Motor Co. and Microsoft Corp.'s new multi-media system, Sync, will be nearly impossible to detect inside an equipped vehicle, says a product development manager who heads up the project.
Other than a small microphone hidden in the mirror, a USB port and steering wheel controls, the system will be integrated completely with a vehicle's internal systems, says Gary Jablonski, product development manager-Infotainment Systems.
“It's a standalone feature,” he says. “The best way to think about Sync is to consider it a small PC added to your vehicle.”
Because Sync is not dependent on the complexity of a vehicle's stereo system, it is able to work with base radios in low-endproducts, such as the Focus compact car, as well as high-end systems that incorporate a touch-screen navigation system.
“There's no question a 6.5-in. (16.5 cm) color touch screen is sexier, but on the lower end, all of our new Focuses are being produced with a pretty rich two-line, 20-character display (as) standard,” Jablonski says.
The simplicity of Sync's outward appearance belies its capabilities.
Run by an automotive version of Microsoft's Windows operating system, Sync will allow users to access mobile phones or digital music players, such as an iPod, through voice commands.
The system also will be able to digitally vocalize text messages from a cell phone or other device and read them back to drivers, allowing for hands-free operation.
Devices will connect to Sync via the USB port, which Jablonski says has been modified to stand up to the rigors of automotive use. “We had to make changes to make sure it's durable for the life of the car.”
Wireless Bluetooth connectivity also will be available.
A main priority was to ensure the system would be upgradeable. The simplest way to do that, without having customers physically replacing outdated components, was to make Sync reliant on external devices.
As devices become more and more sophisticated, they still will be able to easily connect with Sync. In addition, as cell phones, digital music players and other devices add new capabilities, Sync's software can be updated to accommodate them.
“It connects to the outside world with the device the customer brings in,” Jablonski says. “If I bring in a smart phone with Internet radio, I can connect with Sync. And if you look at smart phones and things they can do, such as traffic and navigation applications, those are all within reach of Sync.”
Some critics have argued that running a version of Windows will make Sync susceptible to the types of breakdowns that have plagued personal computers using the Microsoft operating system.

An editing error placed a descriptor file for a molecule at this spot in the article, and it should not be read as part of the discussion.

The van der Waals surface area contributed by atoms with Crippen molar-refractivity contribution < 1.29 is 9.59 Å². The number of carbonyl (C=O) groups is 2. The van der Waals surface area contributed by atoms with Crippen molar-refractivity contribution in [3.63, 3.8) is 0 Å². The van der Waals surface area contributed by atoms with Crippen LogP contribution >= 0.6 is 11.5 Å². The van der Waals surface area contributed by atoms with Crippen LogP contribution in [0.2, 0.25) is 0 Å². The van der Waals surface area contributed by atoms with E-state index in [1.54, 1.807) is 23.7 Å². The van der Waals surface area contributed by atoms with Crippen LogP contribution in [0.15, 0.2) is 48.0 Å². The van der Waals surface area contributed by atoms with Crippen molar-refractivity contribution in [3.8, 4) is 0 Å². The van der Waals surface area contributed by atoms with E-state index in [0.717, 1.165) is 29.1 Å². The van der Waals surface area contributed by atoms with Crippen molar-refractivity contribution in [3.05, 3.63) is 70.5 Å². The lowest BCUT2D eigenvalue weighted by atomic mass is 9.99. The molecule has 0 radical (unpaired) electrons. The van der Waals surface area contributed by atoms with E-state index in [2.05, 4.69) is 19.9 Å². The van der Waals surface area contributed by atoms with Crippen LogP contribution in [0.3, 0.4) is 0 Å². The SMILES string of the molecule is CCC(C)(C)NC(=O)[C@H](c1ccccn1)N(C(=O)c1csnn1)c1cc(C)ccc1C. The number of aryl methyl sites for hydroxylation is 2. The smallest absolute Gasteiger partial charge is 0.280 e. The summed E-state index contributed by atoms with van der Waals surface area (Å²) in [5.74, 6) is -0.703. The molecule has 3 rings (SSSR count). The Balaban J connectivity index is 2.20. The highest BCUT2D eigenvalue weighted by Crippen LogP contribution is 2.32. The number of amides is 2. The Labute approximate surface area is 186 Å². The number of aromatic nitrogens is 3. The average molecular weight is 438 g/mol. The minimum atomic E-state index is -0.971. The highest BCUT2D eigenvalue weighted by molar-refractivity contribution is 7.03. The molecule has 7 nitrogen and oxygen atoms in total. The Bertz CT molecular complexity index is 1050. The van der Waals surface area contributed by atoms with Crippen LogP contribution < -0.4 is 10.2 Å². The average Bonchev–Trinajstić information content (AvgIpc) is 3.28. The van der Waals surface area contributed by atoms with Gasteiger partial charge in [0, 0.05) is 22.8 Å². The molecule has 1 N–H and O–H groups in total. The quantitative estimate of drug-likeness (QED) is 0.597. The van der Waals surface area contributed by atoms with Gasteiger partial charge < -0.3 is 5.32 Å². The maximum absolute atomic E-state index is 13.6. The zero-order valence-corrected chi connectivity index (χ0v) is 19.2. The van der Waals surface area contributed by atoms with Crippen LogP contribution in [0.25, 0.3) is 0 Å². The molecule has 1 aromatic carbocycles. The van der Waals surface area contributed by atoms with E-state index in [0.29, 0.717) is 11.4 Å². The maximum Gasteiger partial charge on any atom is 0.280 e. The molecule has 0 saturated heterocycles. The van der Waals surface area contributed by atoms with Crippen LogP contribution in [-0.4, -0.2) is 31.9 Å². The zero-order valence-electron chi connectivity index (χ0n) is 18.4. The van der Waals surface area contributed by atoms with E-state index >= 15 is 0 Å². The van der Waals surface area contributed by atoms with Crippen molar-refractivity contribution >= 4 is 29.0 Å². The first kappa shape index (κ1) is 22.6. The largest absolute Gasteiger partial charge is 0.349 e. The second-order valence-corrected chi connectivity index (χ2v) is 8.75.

Not so, says Jablonski. “Microsoft has a certain reputation in the PC world but has had apps in autos for the better part of decade — and very well proven.”
Automotive Systems supplies Sync's hardware.
Microsoft's automotive application currently is employed in a more primitive version of Sync called “Blue and Me,” which is offered in Europe byAutomobiles SpA, Jablonski points out.
Sync offers limited connection to the Internet via devices equipped with the capability, such as a Blackberry. In the future, that connectivity may be expanded, Jablonski says, eventually possibly accommodating even laptop computers.
For now, Jablonski says his biggest challenge is keeping ahead of the technology curve and ensuring Sync maintains its cutting-edge abilities. In addition, Jablonski and his team are working to see that Ford outruns its competitors, as the auto maker will hold exclusive rights to Sync only through 2008.
“We have a big head start and are already working on (new) software,” Jablonski says.
Sync will be available on 12 vehicles beginning this fall, and Ford is confident it will be a strong selling point, especially for younger customers who opt for entry-level vehicles such as the Focus.
“The fact that you don't have to have a navigation system to have Sync is a major plus,” says Cisco Codina, group vice president-North America marketing, sales and service. “That means with a good upgraded radio you can put Sync in and that's terrific,” Codina says, declining to reveal how much Sync will cost.
“I think it's a great strategy. The people who buy those cars are the ones that grew up with technology,” he says.